The ‘doctor bird,’ or swallow tail hummingbird, is indigenous to in Jamaica. It is one of 320 species of hummingbirds, three of which are found on the island. The other two are the mango hummingbird (Anthracothorax mango), which was here before the mango itself arrived and is a dusky purple colour, and the vervain or bee hummingbird (Mellisusga minima), which next to the Cuban Calypte, is the smallest bird in the world. All hummingbrids seem to favour the colour red, hence their red syrup filled feeders. The black billed hummingbird is found in the east, and the red-billed hummingbird is found islandwide. The Tainos, the first inhabitants of Jamaica, called the doctor bird the ‘God’ bird, because they considered it to be the reincarnation of dead souls.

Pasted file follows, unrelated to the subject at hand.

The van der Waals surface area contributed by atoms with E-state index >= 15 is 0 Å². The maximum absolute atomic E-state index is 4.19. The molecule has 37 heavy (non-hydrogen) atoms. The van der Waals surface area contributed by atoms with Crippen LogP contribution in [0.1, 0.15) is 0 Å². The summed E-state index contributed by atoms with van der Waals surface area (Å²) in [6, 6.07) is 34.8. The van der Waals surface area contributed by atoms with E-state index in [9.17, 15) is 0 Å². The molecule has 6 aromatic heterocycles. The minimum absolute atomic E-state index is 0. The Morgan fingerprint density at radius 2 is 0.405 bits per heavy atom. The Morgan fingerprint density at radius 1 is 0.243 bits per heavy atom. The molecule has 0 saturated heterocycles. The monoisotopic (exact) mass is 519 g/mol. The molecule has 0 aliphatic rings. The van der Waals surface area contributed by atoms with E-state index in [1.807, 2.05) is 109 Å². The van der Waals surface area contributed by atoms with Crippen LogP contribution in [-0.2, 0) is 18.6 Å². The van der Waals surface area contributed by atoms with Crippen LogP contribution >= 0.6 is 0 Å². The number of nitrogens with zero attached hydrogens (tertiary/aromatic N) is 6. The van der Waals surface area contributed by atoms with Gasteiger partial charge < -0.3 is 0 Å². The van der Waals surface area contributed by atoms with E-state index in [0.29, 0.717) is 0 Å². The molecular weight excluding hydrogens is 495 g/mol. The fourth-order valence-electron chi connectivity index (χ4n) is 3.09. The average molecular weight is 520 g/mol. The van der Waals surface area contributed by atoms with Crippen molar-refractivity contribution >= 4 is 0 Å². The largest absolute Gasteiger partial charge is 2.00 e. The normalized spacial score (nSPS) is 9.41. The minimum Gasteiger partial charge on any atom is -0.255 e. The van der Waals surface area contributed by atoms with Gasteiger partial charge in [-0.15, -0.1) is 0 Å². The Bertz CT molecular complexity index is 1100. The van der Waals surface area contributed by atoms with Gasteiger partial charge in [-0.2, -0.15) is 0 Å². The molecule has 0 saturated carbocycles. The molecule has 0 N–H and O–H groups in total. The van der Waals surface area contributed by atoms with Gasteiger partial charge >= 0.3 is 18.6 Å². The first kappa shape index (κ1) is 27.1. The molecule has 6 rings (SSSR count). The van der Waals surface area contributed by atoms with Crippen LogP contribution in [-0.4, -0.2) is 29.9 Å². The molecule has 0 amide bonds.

The species is aptly named as a result of its ability to fly backwards, producing a humming sound from the rapid fluttering of their wings. Iridescent like all hummingbirds, there are many stories that explain the naming of the doctor bird. One states that it is called ‘doctor’ because the long, black tail of the adult male resembles the long, black tail coats doctors were known to wear in the past. Another explains that it is called doctor because it gives medicine to the plants when it lances the flowers with its long bill. Yet another explains that is because it is associated with tobacco, a ritual plant also used as medicine by Taino shamans (medicine men).
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